Volume 38 - Number 3 - 1997 | DOI: 10.5032/jae.1997.03009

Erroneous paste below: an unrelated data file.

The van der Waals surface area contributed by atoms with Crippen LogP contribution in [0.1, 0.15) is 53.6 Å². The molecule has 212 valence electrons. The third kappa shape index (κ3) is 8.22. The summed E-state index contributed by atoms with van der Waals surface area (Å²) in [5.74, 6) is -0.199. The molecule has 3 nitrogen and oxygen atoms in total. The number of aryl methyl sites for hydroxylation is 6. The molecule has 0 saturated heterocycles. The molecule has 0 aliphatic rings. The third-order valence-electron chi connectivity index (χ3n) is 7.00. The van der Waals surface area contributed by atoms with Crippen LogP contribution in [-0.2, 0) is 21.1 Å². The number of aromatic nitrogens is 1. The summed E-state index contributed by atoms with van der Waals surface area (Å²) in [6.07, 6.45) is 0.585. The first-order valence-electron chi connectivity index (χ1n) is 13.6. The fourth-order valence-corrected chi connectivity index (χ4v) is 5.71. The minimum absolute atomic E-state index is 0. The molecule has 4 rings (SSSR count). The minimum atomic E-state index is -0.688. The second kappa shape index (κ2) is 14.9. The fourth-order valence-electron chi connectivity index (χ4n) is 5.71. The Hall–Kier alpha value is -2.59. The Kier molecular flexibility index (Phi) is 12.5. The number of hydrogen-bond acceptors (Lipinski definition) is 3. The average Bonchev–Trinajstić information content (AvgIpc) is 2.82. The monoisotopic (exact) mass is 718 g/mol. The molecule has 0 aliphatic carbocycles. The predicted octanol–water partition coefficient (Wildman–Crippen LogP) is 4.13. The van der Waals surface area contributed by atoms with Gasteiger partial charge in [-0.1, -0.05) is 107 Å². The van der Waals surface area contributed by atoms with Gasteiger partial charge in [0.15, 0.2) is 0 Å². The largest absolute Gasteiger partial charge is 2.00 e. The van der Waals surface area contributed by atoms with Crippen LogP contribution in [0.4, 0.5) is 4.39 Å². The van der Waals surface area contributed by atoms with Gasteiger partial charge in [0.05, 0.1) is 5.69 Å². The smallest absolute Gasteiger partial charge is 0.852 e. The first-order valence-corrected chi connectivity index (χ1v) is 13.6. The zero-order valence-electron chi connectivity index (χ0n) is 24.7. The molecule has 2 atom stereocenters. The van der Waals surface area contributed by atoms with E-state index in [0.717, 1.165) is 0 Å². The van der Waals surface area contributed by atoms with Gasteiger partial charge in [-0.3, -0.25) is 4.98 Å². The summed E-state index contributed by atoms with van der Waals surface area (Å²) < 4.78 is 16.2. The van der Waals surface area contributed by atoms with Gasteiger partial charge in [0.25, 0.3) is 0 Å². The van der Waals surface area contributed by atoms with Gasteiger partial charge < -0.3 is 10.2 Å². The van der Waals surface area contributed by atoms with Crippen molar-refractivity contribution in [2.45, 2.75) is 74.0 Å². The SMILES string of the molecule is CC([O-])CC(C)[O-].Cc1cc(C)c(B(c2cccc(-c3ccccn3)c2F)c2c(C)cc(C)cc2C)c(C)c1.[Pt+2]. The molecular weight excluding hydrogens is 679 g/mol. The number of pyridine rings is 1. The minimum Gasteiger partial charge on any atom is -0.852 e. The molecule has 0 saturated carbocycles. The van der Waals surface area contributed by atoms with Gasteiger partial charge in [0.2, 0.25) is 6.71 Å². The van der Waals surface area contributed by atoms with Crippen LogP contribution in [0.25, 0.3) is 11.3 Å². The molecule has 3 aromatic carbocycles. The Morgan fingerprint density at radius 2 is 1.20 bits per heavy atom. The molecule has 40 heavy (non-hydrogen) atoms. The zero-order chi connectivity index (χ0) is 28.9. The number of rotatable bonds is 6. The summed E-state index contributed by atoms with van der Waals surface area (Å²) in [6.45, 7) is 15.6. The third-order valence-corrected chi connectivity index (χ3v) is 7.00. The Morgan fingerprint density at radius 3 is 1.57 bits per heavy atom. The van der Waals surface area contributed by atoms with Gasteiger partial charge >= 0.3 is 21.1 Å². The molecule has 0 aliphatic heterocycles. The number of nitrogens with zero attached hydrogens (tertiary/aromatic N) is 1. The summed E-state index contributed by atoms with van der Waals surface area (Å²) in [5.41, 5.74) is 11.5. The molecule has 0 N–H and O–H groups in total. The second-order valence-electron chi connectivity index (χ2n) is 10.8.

A posttest-only control group experimental design with a counter-balanced replication was used to determine the effects on cognitive achievement (both immediate and delayed) and attitude toward the subject matter of a hands-on activity versus a worksheet in reinforcing physical science principles. The experimental results were stable across both replications, regardless of the subject matter (Ohm 's Law or incline plane). For both the Ohm 's Law and the incline plane replications, there were no significant (p > .10) differences in immediate or 11-day delayed cognitive achievement posttest scores between students participating in a hands-on reinforcement activity or a worksheet reinforcement activity. Thus, it was concluded that the two methods were equally eflective in reinforcing student subject matter learning. For both replications, students participating in the hands-on reinforcement activity had a significantly more positive (p > .10) attitude toward the subject matter than did students in the worksheet group. It was concluded that hands-on activities were superior to worksheets in developing positive student attitudes toward academic subject matter.